Quick Fire: Getting Olympic-sized value

Canadian Tire's Eva Salem on the unique challenges and perks of a five-ringed campaign.

The PyeongChang Winter Games start in just over a week and its official Canadian marketing partners are likely itching to see how consumers will react to their Olympic marketing investments.

Canadian Tire has been an Olympic partner since the last Winter Games, and recently debuted its campaign for the season (see spot below). To get a glimpse at what goes into producing Olympic-calibre work for a national campaign, strategy snuck a few minutes with Eva Salem, VP of strategic marketing for Canadian Tire.

Eva Salem

Do the Olympics present unique challenges that typical campaigns don’t?
For sure. Whenever you want to talk to people on an emotional level, it’s more complicated because you want to do it in a voice that’s authentic and breaks through. You have all the practical considerations of a regular business, but now there’s a complicated emotional layer. It’s challenging work.

We spend more time on our Olympic work than a lot of our other work combined, just because it feels like the stakes are higher from a brand point of view. You want customers to really see you. I’ve watched more edits of our three Olympic spots than thirty product spots prior to that.

What does the Olympic sponsorship afford Canadian Tire and its affiliated retailers? What makes this investment worth it?
For us, including [Canadian Tire Corporate], SportChek and all of our banners, the Olympic partnership made a ton of sense from the get-go because we have such a history in sport and play. It makes the Olympics a natural place for us.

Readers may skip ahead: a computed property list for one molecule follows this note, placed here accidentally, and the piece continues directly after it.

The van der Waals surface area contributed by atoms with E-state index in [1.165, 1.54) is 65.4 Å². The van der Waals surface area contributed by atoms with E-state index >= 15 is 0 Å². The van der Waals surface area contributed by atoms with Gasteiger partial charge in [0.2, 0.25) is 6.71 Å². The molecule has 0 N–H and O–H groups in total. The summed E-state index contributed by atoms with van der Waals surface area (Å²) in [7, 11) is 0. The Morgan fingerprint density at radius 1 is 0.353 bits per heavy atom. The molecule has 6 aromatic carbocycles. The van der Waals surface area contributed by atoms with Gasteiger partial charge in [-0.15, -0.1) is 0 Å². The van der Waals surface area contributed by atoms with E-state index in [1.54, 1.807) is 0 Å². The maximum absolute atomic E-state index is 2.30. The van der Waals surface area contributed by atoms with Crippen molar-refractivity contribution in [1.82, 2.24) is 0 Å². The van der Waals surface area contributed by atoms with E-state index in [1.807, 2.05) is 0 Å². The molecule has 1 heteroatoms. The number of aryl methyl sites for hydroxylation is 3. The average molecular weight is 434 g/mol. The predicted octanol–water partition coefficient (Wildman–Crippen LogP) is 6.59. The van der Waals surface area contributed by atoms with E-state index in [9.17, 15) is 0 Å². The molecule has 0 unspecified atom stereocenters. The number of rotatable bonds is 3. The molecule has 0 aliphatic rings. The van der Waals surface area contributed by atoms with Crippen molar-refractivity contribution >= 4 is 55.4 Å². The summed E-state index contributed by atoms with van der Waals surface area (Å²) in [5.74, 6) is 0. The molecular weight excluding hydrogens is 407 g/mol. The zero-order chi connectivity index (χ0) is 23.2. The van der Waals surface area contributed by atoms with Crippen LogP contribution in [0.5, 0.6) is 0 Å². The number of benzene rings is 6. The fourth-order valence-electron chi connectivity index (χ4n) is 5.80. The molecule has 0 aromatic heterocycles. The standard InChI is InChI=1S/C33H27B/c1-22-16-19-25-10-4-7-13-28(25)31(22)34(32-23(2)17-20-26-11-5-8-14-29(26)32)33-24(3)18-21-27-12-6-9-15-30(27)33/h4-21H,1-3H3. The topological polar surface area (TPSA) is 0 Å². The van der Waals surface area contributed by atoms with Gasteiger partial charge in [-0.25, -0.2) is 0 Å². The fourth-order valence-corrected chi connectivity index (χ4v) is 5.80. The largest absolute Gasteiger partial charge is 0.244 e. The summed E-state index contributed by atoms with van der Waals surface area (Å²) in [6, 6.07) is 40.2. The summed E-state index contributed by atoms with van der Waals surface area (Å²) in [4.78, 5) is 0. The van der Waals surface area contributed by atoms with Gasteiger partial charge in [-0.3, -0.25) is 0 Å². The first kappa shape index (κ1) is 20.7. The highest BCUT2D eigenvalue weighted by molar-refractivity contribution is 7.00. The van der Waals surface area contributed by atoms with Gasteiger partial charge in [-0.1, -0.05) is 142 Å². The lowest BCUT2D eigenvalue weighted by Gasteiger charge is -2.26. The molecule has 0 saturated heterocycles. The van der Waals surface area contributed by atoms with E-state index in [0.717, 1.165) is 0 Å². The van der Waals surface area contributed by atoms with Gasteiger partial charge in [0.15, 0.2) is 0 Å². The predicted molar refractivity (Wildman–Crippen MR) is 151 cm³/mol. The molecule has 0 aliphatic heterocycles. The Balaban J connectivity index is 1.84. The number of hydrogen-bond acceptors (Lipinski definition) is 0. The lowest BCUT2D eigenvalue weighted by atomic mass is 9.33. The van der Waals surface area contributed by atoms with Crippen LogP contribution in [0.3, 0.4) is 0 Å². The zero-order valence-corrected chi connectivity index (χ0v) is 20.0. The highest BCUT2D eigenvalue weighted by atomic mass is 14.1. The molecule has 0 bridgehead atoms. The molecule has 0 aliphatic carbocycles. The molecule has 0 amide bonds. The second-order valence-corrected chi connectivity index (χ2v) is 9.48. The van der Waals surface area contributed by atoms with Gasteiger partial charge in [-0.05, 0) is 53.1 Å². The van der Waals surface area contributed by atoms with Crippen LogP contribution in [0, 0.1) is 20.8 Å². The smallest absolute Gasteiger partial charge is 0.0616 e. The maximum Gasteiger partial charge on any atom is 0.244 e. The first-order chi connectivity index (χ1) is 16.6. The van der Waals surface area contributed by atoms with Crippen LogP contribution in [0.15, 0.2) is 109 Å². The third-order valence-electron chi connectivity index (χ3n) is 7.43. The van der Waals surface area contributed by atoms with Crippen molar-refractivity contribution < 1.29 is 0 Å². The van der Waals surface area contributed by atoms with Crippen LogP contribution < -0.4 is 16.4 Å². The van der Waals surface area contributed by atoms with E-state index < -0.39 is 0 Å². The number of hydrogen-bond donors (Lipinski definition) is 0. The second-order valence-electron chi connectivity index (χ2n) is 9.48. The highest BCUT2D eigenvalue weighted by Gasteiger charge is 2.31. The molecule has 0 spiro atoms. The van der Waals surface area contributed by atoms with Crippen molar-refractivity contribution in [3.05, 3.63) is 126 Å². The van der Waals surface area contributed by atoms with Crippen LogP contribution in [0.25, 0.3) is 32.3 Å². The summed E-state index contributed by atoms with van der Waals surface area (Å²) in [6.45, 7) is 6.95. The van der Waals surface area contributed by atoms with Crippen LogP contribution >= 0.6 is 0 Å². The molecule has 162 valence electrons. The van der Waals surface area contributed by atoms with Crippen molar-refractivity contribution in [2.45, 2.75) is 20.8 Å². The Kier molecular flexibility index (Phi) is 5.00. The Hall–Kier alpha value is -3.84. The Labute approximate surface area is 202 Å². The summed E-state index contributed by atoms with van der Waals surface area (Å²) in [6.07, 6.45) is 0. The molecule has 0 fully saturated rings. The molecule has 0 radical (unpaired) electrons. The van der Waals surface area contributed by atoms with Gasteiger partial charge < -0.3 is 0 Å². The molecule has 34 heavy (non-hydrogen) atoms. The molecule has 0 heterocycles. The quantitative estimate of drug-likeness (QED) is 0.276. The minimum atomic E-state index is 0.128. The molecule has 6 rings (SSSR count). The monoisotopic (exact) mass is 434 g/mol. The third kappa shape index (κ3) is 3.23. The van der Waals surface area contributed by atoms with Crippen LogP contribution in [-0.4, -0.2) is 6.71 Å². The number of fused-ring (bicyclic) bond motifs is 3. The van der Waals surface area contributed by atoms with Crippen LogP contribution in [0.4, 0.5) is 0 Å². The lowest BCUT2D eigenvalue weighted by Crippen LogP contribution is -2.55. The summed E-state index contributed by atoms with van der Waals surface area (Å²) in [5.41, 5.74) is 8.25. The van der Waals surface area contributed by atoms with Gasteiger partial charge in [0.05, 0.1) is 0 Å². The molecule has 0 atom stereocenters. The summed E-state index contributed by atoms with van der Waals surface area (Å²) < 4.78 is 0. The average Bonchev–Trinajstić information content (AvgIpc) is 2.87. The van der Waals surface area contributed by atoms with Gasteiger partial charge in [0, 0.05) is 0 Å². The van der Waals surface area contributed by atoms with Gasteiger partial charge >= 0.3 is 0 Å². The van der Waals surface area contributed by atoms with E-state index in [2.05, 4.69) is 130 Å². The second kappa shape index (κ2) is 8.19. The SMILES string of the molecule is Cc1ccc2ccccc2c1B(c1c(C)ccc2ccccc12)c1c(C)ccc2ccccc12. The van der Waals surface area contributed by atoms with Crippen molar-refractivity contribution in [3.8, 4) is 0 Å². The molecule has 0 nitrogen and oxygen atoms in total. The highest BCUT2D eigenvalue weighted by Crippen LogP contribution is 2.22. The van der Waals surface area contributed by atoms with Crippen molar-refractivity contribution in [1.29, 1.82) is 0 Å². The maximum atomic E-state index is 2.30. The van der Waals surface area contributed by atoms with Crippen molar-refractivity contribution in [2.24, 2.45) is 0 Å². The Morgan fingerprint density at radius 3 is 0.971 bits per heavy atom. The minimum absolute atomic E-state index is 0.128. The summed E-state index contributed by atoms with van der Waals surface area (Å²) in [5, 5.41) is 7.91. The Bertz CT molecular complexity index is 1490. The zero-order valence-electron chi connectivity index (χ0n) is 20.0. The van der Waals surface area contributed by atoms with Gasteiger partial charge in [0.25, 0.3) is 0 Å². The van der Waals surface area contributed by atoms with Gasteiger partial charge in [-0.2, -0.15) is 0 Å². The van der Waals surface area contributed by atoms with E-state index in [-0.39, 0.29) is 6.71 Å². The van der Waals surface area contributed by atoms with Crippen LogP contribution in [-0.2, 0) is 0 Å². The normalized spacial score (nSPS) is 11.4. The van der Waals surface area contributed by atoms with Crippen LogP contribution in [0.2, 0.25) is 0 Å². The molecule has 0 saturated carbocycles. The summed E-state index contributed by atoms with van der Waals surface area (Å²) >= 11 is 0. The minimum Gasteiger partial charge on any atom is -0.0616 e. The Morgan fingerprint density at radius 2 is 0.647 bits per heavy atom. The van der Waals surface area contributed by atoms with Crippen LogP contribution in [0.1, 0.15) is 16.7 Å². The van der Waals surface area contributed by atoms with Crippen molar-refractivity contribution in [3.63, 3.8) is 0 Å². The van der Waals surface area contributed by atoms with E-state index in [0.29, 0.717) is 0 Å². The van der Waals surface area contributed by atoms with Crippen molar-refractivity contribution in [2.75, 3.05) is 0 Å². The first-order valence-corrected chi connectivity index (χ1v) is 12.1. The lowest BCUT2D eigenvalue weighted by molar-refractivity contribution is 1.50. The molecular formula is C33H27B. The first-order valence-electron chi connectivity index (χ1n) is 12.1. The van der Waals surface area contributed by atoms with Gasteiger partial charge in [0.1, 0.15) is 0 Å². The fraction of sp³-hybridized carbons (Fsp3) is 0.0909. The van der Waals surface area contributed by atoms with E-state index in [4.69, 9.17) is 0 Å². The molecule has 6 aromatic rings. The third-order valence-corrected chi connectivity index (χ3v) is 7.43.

For Canadian Tire’s retail chain, in particular, we were always about Canadian values and things that matter to us as a nation. The Olympics is one of the few places that play in the value market.

Do you need a big event like this to run a value-focused campaign? What does the Olympics add to that?
Our target audience is active families in general, and I don’t know if there’s another event or concentrated time period that appeals to that segment like the Olympics. It lets us talk to our target in a very efficient manner. We know they’re there and they’re engaged. It’s practical.

Could we talk to them outside the Olympics? The truth to us, as a brand, is that it’s important to be a part of the national conversation that takes place around the Olympics, and do it in an official capacity.

Does Olympic work tend to attract more eyebrows from the senior business leaders?
One hundred per cent, yes. The brand work attracts the c-suite, and our Olympic work is certainly brand work. Because there’s such a values-based message and the national conversation, there’s more interest at a high level there.